Journal article

Genetic structure and introgression in riparian populations of Populus alba L.

  • Castiglione, S. Dipartimento di Chimica, Universitagrave degli Studi di Salerno, Italy - Dipartimento di Biologia, Universitagrave degli Studi di Milano, Italy
  • Cicatelli, A. Dipartimento di Chimica, Universitagrave degli Studi di Salerno, Italy
  • Lupi, R. Dipartimento di Biologia, Universitagrave degli Studi di Milano, Italy
  • Patrignani, G. Dipartimento di Biologia, Universitagrave degli Studi di Milano, Italy
  • Fossati, T. Dipartimento di Biologia, Universitagrave degli Studi di Milano, Italy
  • Brundu, G. Dipartimento di Botanica ed Ecologia vegetale, Universitagrave degli Studi di Sassari, Italy
  • Sabatti, M. Dipartimento di Scienze dell'Ambiente Forestale e delle sue Risorse, Universitagrave della Tuscia, Italy
  • Loo, M. van Department of Biology, Unit of Ecology and Evolution, University of Fribourg, Switzerland
  • Lexer, Christian Department of Biology, Unit of Ecology and Evolution, University of Fribourg, Switzerland
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    2010
Published in:
  • Plants Biosystems. - 2010, vol. 144, no. 3, p. 656-668
English White poplar (Populus alba) is a widespread species of the northern hemisphere. Introgressed populations or hybrid zones with the related species of the European aspen (Populus tremula) have been suggested as potential venues for the identification of functionally important variation for germplasm conservation, restoration efforts and tree breeding. Data on the genetic diversity and structure of introgressed P. alba are available only for sympatric populations from central Europe. Here, clonality, introgression and spatial genetic patterns were evaluated in three riparian populations of P. alba along the Ticino, Paglia-Tevere and Cesano river drainages in Italy. Samples of all three populations were typed for five nuclear microsatellite markers and 137 polymorphic amplified fragment length polymorphisms. Microsatellite-based inbreeding co-efficients (FIS) were significantly positive in all three populations. Genetic diversity was consistently highest in Ticino, the population with the highest level of introgression from P. tremula. Population differentiation (FST) was low between the Ticino valley in northern Italy and the Cesano valley in central Italy and between the central Italian populations of Cesano and Paglia-Tevere, consistent with a role of the Appenine mountain range as a barrier to gene flow between adjacent drainage areas. Introgression was not the primary determinant of within-population spatial genetic structure (SGS) in the studied populations.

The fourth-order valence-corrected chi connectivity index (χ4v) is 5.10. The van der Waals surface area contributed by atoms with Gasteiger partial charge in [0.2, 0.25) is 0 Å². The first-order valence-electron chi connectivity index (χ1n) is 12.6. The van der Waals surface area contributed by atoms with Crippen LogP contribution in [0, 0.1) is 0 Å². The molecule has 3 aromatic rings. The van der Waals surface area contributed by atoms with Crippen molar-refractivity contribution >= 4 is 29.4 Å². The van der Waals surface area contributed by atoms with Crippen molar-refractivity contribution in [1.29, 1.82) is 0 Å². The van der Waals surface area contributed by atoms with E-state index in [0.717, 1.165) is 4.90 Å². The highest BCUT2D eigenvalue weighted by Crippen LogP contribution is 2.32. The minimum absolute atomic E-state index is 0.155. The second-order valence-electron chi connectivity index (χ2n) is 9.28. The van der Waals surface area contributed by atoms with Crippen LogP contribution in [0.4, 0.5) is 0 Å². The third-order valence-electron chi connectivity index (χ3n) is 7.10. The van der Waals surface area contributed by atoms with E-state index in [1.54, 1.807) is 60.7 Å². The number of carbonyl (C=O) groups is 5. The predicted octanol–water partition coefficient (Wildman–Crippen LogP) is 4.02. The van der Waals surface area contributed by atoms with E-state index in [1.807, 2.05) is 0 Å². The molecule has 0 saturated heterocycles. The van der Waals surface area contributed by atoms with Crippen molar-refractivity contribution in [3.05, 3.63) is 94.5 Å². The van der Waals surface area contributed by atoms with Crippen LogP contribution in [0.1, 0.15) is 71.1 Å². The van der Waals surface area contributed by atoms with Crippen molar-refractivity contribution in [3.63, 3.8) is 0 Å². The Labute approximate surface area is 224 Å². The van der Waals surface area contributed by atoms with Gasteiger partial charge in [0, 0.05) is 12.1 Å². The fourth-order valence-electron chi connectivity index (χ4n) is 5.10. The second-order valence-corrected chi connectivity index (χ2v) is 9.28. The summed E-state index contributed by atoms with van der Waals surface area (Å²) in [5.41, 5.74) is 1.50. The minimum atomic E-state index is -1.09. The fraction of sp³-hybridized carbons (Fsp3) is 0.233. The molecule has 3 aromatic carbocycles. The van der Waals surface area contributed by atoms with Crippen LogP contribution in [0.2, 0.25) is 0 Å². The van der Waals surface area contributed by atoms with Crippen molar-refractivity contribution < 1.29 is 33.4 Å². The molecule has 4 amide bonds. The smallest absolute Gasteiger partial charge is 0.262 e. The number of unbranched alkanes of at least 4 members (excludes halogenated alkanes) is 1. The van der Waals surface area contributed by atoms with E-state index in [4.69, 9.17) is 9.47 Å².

Faculty
Faculté des sciences et de médecine
Department
Département de Biologie
Language
  • English
Classification
Biological sciences
License
License undefined
Identifiers
Persistent URL
https://folia.unifr.ch/unifr/documents/301768
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